What Detroit Means to Me
Detroit. That well-known name represents many things to many people. For some, it signifies a 32-mile long river which feeds into Lake Erie, one of busiest waterways in the world, and a place for boating, fishing and reflection. For others the name Detroit represents its founder’s Cadillac “city of the strait” an idyllic location that represents the only place in the country where one has to head south to enter Canada.
Detroit is also synonymous for the nation’s auto industry that helped turn this once small fur trading post turned into an international metropolitan city and icon. For many others Detroit is Motown, Hitsvile U.S.A., the place with rich musical talents that gave rise to the musical careers of The Temptations, Four Tops, Supremes, Aretha Franklin, Stevie Wonder and Michael Jackson. More recently this musical legacy has included the likes of Anita Baker, Aaliyah, Eminem and Kid Rock.
For the sports enthusiasts, the city has been voted best sports city by the Sporting News. Detroit is Hockeytown USA, home to the Red Wings, home to MVP Justin Verlander and the A.L. Central Champion Detroit Tigers, where the NBA champion Piston’s “Bad Boys” once patrolled the hardwood against Michael Jordan where the Lions play football on Thanksgiving and where Barry Sanders once spun defenders in 360 circles on his way to the end zone. Detroit regularly hosts major sports events such as Super Bowls XVI & XL, the 2009 NCAA Final Four and 2005 MLB All Star game among others.
Detroit for me however is all of these things and more. It’s spending time with my family past and present. It’s my grandfather working tirelessly as the second African-American bus driver in the city and later as a real estate agent. It’s my uncle teaching for years at Detroit’s iconic and newly awarded state football champion, Cass Tech High School. Detroit is church picnics or sunsets at Belle Isle, the nation’s largest city-run island parks. Detroit is the gospel music sound of the Winans family, the Clark Sisters, Thomas Whitfield, Fred Hammond and Marvin Sapp and many more. Detroit is Vernor’s Ginger Ale, Faygo Pop and Better Made chips. It’s a city of great faith with over 5,000 congregations many of which strive to make the city a better place and serve the poor. It’s a place with surprisingly friendly people as many visitors discover. It’s gritty, it’s determined, it’s tough, it’s imperfect, it’s hopeful. It’s Detroit.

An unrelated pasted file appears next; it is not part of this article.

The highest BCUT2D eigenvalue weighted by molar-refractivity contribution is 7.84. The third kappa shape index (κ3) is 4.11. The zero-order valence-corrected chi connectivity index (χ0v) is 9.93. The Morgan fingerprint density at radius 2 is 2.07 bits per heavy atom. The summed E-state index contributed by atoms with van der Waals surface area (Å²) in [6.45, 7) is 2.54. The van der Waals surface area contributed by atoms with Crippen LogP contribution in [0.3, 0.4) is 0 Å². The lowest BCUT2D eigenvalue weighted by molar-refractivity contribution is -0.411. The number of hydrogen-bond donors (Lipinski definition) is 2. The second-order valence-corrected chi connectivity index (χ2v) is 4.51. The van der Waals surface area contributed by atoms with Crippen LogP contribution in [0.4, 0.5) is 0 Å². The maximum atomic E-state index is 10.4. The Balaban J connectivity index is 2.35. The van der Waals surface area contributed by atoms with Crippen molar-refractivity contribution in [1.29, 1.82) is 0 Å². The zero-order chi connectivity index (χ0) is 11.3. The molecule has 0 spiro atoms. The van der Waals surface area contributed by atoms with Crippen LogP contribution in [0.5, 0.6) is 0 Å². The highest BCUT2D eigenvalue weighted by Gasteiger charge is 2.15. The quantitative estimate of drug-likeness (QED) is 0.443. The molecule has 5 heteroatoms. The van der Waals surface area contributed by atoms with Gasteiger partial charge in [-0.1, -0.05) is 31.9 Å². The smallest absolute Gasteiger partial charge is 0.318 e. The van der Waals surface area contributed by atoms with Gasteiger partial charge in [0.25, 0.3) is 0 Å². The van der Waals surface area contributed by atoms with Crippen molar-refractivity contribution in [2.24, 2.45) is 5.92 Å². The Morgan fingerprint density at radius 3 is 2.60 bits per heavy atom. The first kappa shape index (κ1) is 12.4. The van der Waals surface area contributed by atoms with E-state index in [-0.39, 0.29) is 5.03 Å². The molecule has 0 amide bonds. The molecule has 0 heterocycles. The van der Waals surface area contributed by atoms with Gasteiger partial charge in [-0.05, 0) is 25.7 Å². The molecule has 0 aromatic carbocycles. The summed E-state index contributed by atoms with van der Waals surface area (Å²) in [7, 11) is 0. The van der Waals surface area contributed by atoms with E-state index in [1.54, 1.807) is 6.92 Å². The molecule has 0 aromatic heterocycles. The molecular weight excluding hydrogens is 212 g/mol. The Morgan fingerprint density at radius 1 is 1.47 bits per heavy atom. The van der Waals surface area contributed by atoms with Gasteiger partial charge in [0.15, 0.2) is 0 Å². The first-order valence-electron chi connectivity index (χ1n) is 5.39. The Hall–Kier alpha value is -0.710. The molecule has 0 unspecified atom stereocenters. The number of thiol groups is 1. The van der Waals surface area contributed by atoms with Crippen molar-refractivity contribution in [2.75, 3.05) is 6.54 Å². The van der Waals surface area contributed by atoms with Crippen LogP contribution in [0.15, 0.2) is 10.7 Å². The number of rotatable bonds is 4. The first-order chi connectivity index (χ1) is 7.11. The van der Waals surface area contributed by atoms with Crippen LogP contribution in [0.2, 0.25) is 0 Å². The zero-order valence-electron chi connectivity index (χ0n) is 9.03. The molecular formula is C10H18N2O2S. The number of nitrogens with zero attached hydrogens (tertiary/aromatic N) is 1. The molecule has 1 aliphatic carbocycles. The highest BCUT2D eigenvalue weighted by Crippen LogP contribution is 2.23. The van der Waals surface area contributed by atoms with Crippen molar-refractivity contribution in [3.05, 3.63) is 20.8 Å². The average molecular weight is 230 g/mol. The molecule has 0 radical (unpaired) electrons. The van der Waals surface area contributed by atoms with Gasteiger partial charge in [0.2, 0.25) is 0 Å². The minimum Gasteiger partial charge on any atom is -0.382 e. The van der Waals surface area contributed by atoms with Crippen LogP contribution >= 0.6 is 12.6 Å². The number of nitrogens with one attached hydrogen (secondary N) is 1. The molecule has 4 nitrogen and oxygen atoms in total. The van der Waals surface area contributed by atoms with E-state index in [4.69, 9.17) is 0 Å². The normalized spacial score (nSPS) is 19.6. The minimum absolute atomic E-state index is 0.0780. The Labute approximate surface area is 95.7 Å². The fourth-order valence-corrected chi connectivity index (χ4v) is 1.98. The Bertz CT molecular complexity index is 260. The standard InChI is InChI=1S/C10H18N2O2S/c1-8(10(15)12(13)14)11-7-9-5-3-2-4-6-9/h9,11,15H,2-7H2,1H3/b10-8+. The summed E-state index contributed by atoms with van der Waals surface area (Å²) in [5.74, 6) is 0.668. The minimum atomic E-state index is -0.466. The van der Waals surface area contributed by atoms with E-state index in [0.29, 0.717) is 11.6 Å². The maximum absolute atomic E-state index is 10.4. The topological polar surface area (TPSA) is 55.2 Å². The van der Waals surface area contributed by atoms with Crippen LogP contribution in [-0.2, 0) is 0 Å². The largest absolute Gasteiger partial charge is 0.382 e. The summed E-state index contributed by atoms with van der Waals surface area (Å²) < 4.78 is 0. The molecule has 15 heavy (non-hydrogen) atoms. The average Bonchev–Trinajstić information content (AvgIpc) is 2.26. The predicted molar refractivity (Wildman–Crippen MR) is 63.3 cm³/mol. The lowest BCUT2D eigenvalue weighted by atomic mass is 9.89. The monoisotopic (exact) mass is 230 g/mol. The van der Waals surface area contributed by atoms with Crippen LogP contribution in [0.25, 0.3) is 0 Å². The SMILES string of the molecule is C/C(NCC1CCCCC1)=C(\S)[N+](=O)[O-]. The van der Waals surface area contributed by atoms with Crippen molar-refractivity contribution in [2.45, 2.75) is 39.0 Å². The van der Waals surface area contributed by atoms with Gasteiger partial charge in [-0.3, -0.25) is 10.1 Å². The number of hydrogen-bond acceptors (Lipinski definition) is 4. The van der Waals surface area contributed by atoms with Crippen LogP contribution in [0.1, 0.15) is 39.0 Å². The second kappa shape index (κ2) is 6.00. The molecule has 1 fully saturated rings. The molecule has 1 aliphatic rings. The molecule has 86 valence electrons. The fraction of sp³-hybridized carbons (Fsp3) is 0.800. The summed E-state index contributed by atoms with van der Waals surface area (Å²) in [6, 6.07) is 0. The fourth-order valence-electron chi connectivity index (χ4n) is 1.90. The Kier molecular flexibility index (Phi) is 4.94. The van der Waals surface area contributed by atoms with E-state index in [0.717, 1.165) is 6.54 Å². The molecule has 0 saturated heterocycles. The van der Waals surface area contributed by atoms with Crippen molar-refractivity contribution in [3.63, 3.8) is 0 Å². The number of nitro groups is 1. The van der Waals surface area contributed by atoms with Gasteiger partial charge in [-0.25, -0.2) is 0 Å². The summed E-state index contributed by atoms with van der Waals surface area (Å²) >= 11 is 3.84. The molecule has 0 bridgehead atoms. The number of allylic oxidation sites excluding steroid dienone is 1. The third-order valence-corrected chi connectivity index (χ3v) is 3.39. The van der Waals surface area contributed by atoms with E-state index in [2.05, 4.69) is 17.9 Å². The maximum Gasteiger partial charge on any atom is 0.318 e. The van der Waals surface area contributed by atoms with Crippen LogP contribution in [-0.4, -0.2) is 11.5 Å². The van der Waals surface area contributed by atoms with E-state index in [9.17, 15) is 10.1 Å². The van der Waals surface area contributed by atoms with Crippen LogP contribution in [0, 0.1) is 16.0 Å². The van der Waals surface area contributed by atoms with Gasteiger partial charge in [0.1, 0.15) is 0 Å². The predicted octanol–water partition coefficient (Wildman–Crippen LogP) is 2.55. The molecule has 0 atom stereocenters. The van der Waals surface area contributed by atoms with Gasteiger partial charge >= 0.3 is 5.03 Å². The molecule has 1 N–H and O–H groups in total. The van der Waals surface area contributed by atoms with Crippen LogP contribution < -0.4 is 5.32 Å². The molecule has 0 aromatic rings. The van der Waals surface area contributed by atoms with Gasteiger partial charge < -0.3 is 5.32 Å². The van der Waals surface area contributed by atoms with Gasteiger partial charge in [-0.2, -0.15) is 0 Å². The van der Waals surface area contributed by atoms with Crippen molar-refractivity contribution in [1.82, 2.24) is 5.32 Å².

Sadly today, Detroit represents a shell of its former self geographically and economically. Gone are most of the big factories, many of the local businesses, and many of its residents that once numbered close to 2 million residents. Abandoned homes, businesses and even churches line many neighborhoods across the city. Political corruption, racism, crime, violence, poverty and unemployment have plagued the city for decades. Foreclosure and population have hit the city hard with the city losing a quarter of its population over the last ten years. A city of nearly 2 million residents in the 1950s has been reduced to just over 700,000 residents today. Today the city faces state financial receivership and substantial budget shortfalls that will one way or another reshape the scale and scope of the city for years to come.
The good news, even if it has been long in realization, is that all cities inevitably rise, decline, and rise again. That is the nature of the life cycle of every city. Perhaps this is what Father Gabriel Richard knew when he coined the city’s motto” after the fire of 1805 destroyed most of city. Detroit, which has been down in many ways for the bulk of half a century, will rise once more from this most recent slow-burning socio-economic fire that has decimated the city. Positive signs can be seen in the recently revitalized and scenic Detroit Riverfront with miles of scenic landscaped walkways or in the recent economic activity in the city’s downtown and midtown areas. Events such as the Detroit International Jazz Festival, Detroit Electronic Music Festival (Movement), Detroit River Days, and Winter Blast all make Detroit attractive as a destination and represent signs of vitality. Much work however remains to be done in the city’s neighborhoods, schools and employment sector. There is reason for optimism even amidst some of the despair, Detroit after all has been here before.
As seen through the city’s history and through the lives of its residents including Detroiters from Elijah McCoy to Henry Ford, from Joe Louis to Thomas Hearns from Tom Sizemore to Tom Selleck, from William Boeing to Roger Penske and from Rosa Parks to Ben Carson; Detroit has, does and always will represent ingenuity and hope.
“We hope for better things, she will arise from the ashes”
Yes she will.